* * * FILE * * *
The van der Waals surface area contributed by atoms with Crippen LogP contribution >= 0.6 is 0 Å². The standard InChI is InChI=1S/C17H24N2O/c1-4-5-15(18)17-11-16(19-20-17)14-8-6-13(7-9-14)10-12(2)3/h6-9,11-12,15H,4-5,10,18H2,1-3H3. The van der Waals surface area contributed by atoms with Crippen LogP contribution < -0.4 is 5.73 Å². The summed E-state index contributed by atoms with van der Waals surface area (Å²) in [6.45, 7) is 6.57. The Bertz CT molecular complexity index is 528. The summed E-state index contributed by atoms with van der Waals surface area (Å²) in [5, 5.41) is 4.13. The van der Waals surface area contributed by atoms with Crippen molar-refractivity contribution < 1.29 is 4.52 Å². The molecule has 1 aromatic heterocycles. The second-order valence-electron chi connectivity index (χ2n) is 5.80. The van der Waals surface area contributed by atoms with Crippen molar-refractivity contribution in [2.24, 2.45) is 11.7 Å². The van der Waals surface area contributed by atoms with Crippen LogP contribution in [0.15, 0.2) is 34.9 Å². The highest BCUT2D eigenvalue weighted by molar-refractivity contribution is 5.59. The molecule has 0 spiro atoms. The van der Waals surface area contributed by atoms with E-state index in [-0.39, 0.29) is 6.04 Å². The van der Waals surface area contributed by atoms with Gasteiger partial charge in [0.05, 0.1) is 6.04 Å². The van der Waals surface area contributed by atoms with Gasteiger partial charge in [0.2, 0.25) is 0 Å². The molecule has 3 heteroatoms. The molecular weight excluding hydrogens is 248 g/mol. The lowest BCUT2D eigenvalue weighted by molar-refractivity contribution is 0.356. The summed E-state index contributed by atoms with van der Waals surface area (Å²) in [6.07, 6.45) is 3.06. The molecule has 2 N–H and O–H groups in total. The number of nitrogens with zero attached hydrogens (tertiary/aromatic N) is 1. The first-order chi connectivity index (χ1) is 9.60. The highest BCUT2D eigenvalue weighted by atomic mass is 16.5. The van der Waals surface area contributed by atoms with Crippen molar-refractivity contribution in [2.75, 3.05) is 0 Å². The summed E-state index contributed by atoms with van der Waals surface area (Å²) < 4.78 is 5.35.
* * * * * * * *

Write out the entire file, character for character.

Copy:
The van der Waals surface area contributed by atoms with Crippen LogP contribution >= 0.6 is 0 Å². The standard InChI is InChI=1S/C17H24N2O/c1-4-5-15(18)17-11-16(19-20-17)14-8-6-13(7-9-14)10-12(2)3/h6-9,11-12,15H,4-5,10,18H2,1-3H3. The van der Waals surface area contributed by atoms with Crippen LogP contribution < -0.4 is 5.73 Å². The summed E-state index contributed by atoms with van der Waals surface area (Å²) in [6.45, 7) is 6.57. The Bertz CT molecular complexity index is 528. The summed E-state index contributed by atoms with van der Waals surface area (Å²) in [5, 5.41) is 4.13. The van der Waals surface area contributed by atoms with Crippen molar-refractivity contribution < 1.29 is 4.52 Å². The molecule has 1 aromatic heterocycles. The second-order valence-electron chi connectivity index (χ2n) is 5.80. The van der Waals surface area contributed by atoms with Crippen molar-refractivity contribution in [2.24, 2.45) is 11.7 Å². The van der Waals surface area contributed by atoms with Crippen LogP contribution in [0.15, 0.2) is 34.9 Å². The highest BCUT2D eigenvalue weighted by molar-refractivity contribution is 5.59. The molecule has 0 spiro atoms. The van der Waals surface area contributed by atoms with E-state index in [-0.39, 0.29) is 6.04 Å². The van der Waals surface area contributed by atoms with Gasteiger partial charge in [0.05, 0.1) is 6.04 Å². The van der Waals surface area contributed by atoms with Gasteiger partial charge in [0.2, 0.25) is 0 Å². The molecule has 3 heteroatoms. The molecular weight excluding hydrogens is 248 g/mol. The lowest BCUT2D eigenvalue weighted by molar-refractivity contribution is 0.356. The summed E-state index contributed by atoms with van der Waals surface area (Å²) in [6.07, 6.45) is 3.06. The molecule has 2 N–H and O–H groups in total. The number of nitrogens with zero attached hydrogens (tertiary/aromatic N) is 1. The first-order chi connectivity index (χ1) is 9.60. The highest BCUT2D eigenvalue weighted by atomic mass is 16.5. The van der Waals surface area contributed by atoms with Crippen molar-refractivity contribution in [2.75, 3.05) is 0 Å². The summed E-state index contributed by atoms with van der Waals surface area (Å²) < 4.78 is 5.35.